It was a challenging 2018 harvest for sweet potato growers across the United States. Each region experienced some kind of adverse weather, with North Carolina - the nation's largest producer - enduring the effects of two hurricanes and record rainfall. Other states had an opportunity to step up and contribute volume, however some areas were affected more than others.
"The weather was atrocious right across the south," observed Ken Thornhill of Thornhill Farms in Louisiana. "Everyone got hurt. However, we were very fortunate with our fields experiencing very little damage. We harvest mechanically so we were able to get a lot of the potatoes out of the field before heavy rains came."
Thornhill added that his company deals with contracts, and therefore has steady supplies. "We grow for the processors and have little to do with the fresh market. Our contracts have remained the same and we normally run out in early summer."
Contracts to processors
For Thornhill Farms, contracts have enabled the company to maintain steady business over the years. They have also seen the processed category grow as more consumers seek out sweet potato alternatives to traditional commodities.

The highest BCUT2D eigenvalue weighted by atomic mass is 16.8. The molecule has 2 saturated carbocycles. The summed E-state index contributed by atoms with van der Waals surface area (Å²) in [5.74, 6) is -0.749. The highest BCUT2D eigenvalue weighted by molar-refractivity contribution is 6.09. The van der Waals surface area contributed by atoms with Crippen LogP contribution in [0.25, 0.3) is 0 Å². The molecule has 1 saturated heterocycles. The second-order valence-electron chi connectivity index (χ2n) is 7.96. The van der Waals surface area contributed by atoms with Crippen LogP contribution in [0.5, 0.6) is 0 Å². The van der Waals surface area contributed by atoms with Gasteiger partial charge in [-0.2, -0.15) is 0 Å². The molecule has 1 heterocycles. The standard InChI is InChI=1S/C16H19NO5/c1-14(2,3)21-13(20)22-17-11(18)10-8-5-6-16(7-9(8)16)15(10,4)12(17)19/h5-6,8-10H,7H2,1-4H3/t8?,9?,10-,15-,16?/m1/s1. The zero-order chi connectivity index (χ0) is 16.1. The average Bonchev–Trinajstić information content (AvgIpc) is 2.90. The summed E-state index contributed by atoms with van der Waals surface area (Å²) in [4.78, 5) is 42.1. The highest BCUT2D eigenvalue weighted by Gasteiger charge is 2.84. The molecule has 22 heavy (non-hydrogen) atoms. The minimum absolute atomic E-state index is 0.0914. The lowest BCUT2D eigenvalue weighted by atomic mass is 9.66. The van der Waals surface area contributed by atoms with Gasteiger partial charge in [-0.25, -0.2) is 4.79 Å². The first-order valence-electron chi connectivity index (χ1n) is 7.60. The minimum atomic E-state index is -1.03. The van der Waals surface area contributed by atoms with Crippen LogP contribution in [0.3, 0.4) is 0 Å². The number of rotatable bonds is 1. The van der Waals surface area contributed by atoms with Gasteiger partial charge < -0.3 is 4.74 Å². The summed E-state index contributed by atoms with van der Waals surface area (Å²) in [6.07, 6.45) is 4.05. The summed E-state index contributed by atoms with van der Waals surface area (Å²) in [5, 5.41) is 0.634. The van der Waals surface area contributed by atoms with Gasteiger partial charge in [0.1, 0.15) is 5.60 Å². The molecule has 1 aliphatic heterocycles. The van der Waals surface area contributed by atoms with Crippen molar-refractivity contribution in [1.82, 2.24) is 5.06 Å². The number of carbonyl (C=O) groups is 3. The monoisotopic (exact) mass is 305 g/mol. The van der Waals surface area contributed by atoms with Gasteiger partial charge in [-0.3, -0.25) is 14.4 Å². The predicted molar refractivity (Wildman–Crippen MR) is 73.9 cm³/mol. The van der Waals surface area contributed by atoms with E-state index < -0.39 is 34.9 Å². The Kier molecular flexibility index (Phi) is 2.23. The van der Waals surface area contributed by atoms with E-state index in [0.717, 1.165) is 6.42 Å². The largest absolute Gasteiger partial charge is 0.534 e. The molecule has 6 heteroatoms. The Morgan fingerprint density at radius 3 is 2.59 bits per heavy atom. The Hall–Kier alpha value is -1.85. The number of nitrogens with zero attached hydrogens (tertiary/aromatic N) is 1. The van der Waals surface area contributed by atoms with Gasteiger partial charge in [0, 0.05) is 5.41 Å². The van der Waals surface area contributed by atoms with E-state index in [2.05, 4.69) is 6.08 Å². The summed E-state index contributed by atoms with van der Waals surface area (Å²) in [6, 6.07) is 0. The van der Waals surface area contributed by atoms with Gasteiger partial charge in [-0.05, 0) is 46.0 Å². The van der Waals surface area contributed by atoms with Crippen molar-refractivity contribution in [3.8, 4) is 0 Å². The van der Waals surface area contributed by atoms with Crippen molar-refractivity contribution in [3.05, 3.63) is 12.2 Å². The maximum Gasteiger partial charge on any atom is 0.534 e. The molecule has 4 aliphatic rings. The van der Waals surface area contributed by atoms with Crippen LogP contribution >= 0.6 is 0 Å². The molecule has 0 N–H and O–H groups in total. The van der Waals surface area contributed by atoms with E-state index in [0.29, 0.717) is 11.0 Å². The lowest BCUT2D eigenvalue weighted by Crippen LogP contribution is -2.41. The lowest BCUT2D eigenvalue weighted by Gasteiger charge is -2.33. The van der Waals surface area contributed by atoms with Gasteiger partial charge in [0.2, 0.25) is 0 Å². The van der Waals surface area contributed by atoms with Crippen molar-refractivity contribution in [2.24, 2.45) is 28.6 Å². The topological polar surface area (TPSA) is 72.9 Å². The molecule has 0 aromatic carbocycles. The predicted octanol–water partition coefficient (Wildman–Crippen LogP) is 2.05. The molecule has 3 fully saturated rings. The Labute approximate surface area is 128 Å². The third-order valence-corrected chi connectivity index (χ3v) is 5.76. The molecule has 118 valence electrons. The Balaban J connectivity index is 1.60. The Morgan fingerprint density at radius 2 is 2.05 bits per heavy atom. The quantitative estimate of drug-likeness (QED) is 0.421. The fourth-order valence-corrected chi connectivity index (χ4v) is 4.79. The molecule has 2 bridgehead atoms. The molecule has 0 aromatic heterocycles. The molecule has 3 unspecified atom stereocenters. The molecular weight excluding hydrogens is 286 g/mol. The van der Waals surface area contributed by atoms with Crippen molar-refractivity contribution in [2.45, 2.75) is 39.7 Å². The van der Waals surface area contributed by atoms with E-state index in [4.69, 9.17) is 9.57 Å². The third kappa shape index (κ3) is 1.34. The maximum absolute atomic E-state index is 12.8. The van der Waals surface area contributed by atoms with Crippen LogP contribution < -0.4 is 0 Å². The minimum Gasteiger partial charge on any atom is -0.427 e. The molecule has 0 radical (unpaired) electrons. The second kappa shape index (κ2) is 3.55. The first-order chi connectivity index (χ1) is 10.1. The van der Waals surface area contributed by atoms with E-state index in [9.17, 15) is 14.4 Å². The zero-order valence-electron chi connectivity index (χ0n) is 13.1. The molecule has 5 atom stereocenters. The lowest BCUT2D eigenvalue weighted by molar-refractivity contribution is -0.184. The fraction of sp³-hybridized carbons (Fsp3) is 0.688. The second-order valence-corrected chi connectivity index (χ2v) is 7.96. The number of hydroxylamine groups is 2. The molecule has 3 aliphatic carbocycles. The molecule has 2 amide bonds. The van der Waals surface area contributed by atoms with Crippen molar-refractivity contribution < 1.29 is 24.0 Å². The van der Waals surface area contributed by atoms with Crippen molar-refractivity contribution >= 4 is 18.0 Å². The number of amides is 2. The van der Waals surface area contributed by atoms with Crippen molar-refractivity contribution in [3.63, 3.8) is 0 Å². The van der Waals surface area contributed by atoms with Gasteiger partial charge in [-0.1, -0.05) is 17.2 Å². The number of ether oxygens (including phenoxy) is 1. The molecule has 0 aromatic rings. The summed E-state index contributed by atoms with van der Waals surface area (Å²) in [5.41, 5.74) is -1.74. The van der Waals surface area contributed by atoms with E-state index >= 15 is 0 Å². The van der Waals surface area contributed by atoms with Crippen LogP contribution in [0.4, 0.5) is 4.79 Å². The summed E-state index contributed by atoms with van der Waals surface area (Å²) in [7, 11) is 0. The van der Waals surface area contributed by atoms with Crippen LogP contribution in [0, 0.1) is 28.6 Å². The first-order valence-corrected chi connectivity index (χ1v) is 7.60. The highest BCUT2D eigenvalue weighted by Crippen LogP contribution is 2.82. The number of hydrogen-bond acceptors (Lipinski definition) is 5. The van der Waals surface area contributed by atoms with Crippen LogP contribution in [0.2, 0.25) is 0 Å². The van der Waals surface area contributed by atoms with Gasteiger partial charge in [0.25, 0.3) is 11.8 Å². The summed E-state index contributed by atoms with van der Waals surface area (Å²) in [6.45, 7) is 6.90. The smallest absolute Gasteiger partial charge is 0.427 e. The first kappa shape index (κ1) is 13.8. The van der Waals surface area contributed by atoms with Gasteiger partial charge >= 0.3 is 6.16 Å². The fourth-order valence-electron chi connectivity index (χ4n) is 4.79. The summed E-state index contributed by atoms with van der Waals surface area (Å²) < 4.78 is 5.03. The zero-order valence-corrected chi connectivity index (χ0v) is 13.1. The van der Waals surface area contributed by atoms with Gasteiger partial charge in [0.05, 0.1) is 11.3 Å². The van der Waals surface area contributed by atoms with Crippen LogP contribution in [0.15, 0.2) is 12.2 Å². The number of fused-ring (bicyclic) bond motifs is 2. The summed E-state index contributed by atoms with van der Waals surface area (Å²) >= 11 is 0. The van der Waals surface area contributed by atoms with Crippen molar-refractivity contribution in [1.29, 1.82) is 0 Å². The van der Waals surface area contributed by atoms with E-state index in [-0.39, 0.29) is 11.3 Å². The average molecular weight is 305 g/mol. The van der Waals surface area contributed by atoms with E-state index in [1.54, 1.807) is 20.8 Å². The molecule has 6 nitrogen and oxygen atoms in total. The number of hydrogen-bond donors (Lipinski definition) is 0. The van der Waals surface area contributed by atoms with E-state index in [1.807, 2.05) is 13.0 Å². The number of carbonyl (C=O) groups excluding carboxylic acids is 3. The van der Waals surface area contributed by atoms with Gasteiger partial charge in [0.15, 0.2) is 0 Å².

"Working with the frozen processors has been a good deal for us over the years," Thornhill noted. "A lot of our sweet potatoes go to Lamb Weston which was a division of Conagra. They turn them into frozen sweet potato fries and market them all over the world."
The variety the company uses is the Bayou Belle. Thornhill said it pleases him to use this variety for two reasons - it's local and it produces good yields. "Bayou Belle was bred in Louisiana, hence the name," he explained. "The skin is very red and marketers tend to think this aspect is not appealing for the fresh market. However, it's a huge producer and is very sweet, two factors that make it ideal for the processing market."
Ageing farmers a problem for Louisiana sweet potato industry
It's a commonly-known fact that the average age of the American farmer continues to rise. This is felt acutely in the southeast and the Louisiana sweet potato industry in particular. While a few younger farmers are trying their best to keep the local industry going, the state is struggling to keep up as more producers close shop. In fact, this is Ken Thornhill's last season, with the veteran farmer hanging up his boots when the season concludes.
"I'm 76 now and this is my last season," he shared. "Thornhill Farms is going to close because my children are not pursuing this line of work. This is the case with many farms across the country. Farming is hard work that is not always profitable. The ageing of growers is causing a problem for the industry with not many young people looking to farming as a career."
For more information:
Thornhill Farms, LLC
Ph: +1 (318) 724-6687